The young officials laughed at and made fun of him, so far as their official wit permitted; told in his presence various stories concocted about him, and about his landlady, an old woman of seventy; declared that she beat him; asked when the wedding was to be; and strewed bits of paper over his head, calling them snow. But Akakiy Akakievitch answered not a word, any more than if there had been no one there besides himself. It even had no effect upon his work: amid all these annoyances he never made a single mistake in a letter. But if the joking became wholly unbearable, as when they jogged his hand and prevented his attending to his work, he would exclaim, “Leave me alone! Why do you insult me?” And there was something strange in the words and the voice in which they were uttered. There was in it something which moved to pity; so much that one young man, a new-comer, who, taking pattern by the others, had permitted himself to make sport of Akakiy, suddenly stopped short, as though all about him had undergone a transformation, and presented itself in a different aspect. Some unseen force repelled him from the comrades whose acquaintance he had made, on the supposition that they were well-bred and polite men. Long afterwards, in his gayest moments, there recurred to his mind the little official with the bald forehead, with his heart-rending words, “Leave me alone! Why do you insult me?” In these moving words, other words resounded “I am thy brother.” And the young man covered his face with his hand; and many a time afterwards, in the course of his life, shuddered at seeing how much inhumanity there is in man, how much savage coarseness is concealed beneath delicate, refined worldliness, and even, O God! in that man whom the world acknowledges as honourable and noble.
– from The Overcoat
Of course, we’d heard of Fyodor Dostoevsky’s famous statement:
We all came out of Gogol’s ‘Overcoat’.
Even the schmucks are familiar with that quote, aren’t they.
When did we first hear of Nikolai Vassilyevich Gogol? Does anyone know.
Oh, well what would a bunch of navel-gazing priapic knuckleheads like y’all know.
Most likely, we heard of Gogol from Jhumpa Lahiri’s book The Namesake (made into a movie featuring Tabu, Irrfan Khan and Kal Penn by Mira Nair) four or five years ago.
Still, we never read The Overcoat.
Then we read a piece in this weekend’s edition of the Wall Street Journal titled The Rich Fabric of Invention on how of all of Gogol’s works, ‘The Overcoat has weathered the test of time.’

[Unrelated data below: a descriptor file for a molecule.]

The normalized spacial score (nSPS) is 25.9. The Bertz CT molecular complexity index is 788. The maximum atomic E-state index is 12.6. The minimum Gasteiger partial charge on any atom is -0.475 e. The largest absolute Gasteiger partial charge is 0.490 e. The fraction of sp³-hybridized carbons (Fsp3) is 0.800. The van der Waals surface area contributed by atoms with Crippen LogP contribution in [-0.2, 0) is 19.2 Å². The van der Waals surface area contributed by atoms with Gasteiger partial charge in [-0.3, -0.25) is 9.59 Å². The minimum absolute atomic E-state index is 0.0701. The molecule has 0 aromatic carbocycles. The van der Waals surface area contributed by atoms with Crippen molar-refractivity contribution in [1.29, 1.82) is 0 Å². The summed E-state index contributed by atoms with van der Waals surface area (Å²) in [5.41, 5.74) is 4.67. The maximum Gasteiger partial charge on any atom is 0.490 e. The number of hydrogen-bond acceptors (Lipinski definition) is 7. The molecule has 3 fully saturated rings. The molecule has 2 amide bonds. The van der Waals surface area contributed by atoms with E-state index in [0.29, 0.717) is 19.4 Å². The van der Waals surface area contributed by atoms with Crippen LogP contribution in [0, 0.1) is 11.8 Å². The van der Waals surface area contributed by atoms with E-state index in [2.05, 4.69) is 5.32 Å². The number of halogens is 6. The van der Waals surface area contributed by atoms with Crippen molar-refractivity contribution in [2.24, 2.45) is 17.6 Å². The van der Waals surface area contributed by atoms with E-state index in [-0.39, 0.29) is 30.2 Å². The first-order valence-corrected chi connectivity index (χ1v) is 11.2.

As William Amelia writes in the WSJ piece:
But it is “The Overcoat,” the last story that Gogol wrote “perhaps his finest and most famous” that particularly characterizes his legacy. It is a remarkable piece of literary art, displaying Gogol’s gift of caricature and imaginative invention. With “The Overcoat,” Gogol introduced the short story as a literary form in Russia, providing a new model for other writers of the time.
At the end of Amelia’s piece, we have Vladimir ‘Lolita’ Nabokov declaring of Gogol:
[I]n the immortal ‘The Overcoat’ he let himself go and became the greatest artist that Russia has yet produced.
Time, we told ourselves, to acquaint ourselves with Gogol beyond Dostoevsky’s famous quote.
So for Gogol, as with a lot in life these days, we resorted to Google.
We found a version of the 168-year-old short story that we liked.
The Overcoat is not a long piece. Just about 25-pages (in HTML format, if you insist on knowing).
We are near the end of this moving story.
Our Akakiy Akakievich Bashchkin is in an extremely distraught condition over the loss of a dear possession as he returns from a party on a snowy St.Petersburg night.
Distraught as only the immensely distressed can be.
Obviously, 95% of the world have no sense of this rare, debilitating form of grief.
We share Akakiy’s grave sorrow over his loss but helpless to assist him born as we are more than a century later.
Even were we Akakiy’s contemporary, could we have saved a fictional character.
Sure, there are many Akakiys around if only we open our eyes.
Now, off you go putzheads.
Because we have a few more pages of The Overcoat left.
The denouement we already know.
But that doesn’t lessen the anguish in our hearts.